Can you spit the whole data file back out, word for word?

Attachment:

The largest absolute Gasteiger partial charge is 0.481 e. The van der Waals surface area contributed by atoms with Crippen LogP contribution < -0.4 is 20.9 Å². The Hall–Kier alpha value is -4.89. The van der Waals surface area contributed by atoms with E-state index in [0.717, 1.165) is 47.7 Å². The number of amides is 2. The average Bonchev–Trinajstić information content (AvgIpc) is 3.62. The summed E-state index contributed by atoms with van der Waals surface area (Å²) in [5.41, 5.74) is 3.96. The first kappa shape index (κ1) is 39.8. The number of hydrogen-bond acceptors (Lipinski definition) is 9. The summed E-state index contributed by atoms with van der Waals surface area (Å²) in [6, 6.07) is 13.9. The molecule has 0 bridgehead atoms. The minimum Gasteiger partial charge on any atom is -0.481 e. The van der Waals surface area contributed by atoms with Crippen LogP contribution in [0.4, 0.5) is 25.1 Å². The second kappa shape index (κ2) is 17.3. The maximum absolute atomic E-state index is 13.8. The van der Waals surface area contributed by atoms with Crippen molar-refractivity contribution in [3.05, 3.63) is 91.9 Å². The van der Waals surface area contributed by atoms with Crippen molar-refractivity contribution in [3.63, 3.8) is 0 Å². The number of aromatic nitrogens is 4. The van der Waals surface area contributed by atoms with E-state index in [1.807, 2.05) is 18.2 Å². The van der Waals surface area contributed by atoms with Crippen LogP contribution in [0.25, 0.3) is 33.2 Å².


The largest absolute Gasteiger partial charge is 0.481 e. The van der Waals surface area contributed by atoms with Crippen LogP contribution < -0.4 is 20.9 Å². The Hall–Kier alpha value is -4.89. The van der Waals surface area contributed by atoms with E-state index in [0.717, 1.165) is 47.7 Å². The number of amides is 2. The average Bonchev–Trinajstić information content (AvgIpc) is 3.62. The summed E-state index contributed by atoms with van der Waals surface area (Å²) in [5.41, 5.74) is 3.96. The first kappa shape index (κ1) is 39.8. The number of hydrogen-bond acceptors (Lipinski definition) is 9. The summed E-state index contributed by atoms with van der Waals surface area (Å²) in [6, 6.07) is 13.9. The molecule has 0 bridgehead atoms. The minimum Gasteiger partial charge on any atom is -0.481 e. The van der Waals surface area contributed by atoms with Crippen LogP contribution in [0.4, 0.5) is 25.1 Å². The second kappa shape index (κ2) is 17.3. The maximum absolute atomic E-state index is 13.8. The van der Waals surface area contributed by atoms with Crippen molar-refractivity contribution in [3.05, 3.63) is 91.9 Å². The van der Waals surface area contributed by atoms with Crippen molar-refractivity contribution in [3.63, 3.8) is 0 Å². The number of aromatic nitrogens is 4. The van der Waals surface area contributed by atoms with E-state index in [1.807, 2.05) is 18.2 Å². The van der Waals surface area contributed by atoms with Crippen LogP contribution in [0.25, 0.3) is 33.2 Å².